Aberdeen Kirk of St Nicholas

‘Definitely not much to be seen in Aberdeen’ was the refrain I kept hearing when deciding to stow away on Hubby’s business trip to Scotland. Being the ever optimistic traveler I was certain I could find something of interest in a place that has been on the map for more than a thousand years.

Four blocks from our hotel sat the Kirk of St Nicholas. This historic church in the middle of Aberdeen serves both the members of the Church of Scotland and the United Reform Church. A cooperative bunch the Scots must be.

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Even more interesting to me was the placement of the cemetery along one of the most major streets in the city. Since the earliest mention of the church dates back to 1157 I can appreciate the roadway may have been slightly different in the day. Point taken.

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Arriving as dusk settled on the tombs this surely could be a setting for the remake from Tales of the Crypt.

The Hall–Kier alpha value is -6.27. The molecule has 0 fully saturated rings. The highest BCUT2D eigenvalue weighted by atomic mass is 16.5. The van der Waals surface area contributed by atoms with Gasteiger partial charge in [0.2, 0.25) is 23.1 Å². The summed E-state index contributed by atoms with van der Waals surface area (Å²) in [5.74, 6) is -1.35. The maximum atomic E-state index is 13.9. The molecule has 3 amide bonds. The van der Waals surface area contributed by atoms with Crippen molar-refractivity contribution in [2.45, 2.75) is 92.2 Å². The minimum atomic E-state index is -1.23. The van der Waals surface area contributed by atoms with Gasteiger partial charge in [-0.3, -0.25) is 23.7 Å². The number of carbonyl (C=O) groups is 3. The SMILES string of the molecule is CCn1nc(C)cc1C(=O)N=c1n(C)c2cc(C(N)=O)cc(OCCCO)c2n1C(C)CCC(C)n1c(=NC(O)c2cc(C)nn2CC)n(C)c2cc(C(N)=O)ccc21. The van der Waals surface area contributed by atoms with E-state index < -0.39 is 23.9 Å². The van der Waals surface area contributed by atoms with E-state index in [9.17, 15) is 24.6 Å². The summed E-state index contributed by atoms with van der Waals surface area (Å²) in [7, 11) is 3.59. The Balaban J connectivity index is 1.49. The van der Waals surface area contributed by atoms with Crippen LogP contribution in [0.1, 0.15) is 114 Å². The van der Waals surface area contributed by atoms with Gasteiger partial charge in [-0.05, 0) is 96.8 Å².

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St Nicholas retains the largest number of medieval effigies of any parish in all of Scotland. The fact that none of them are in their original locations deterred said Canadian tourist from wandering about past dark on the property. One would hate to be in the way of a moving tombstone.

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‘The Mither Kirk’ ( mother church ) of Aberdeen was named for St Nicholas who was chosen as the patron saint of Aberdeen. A miracle involving the rescuing of lost sailors from the sea made St Nicholas a popular chap in this fishing locale.

 

The Kirk was enlarged in the 15th century and became one of the largest parish churches in medievalΒ  Scotland. The 500th anniversary of the dedication of the enlarged church was marked with the installation of a special stained glass window above the entrance.

Aberdeen Kirk of St Nicholas

Perhaps the folks who told me there was not much to see in Aberdeen haven’t heard about the Kirk with the moving tombstones.

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What is the spookiest location you have ever been to?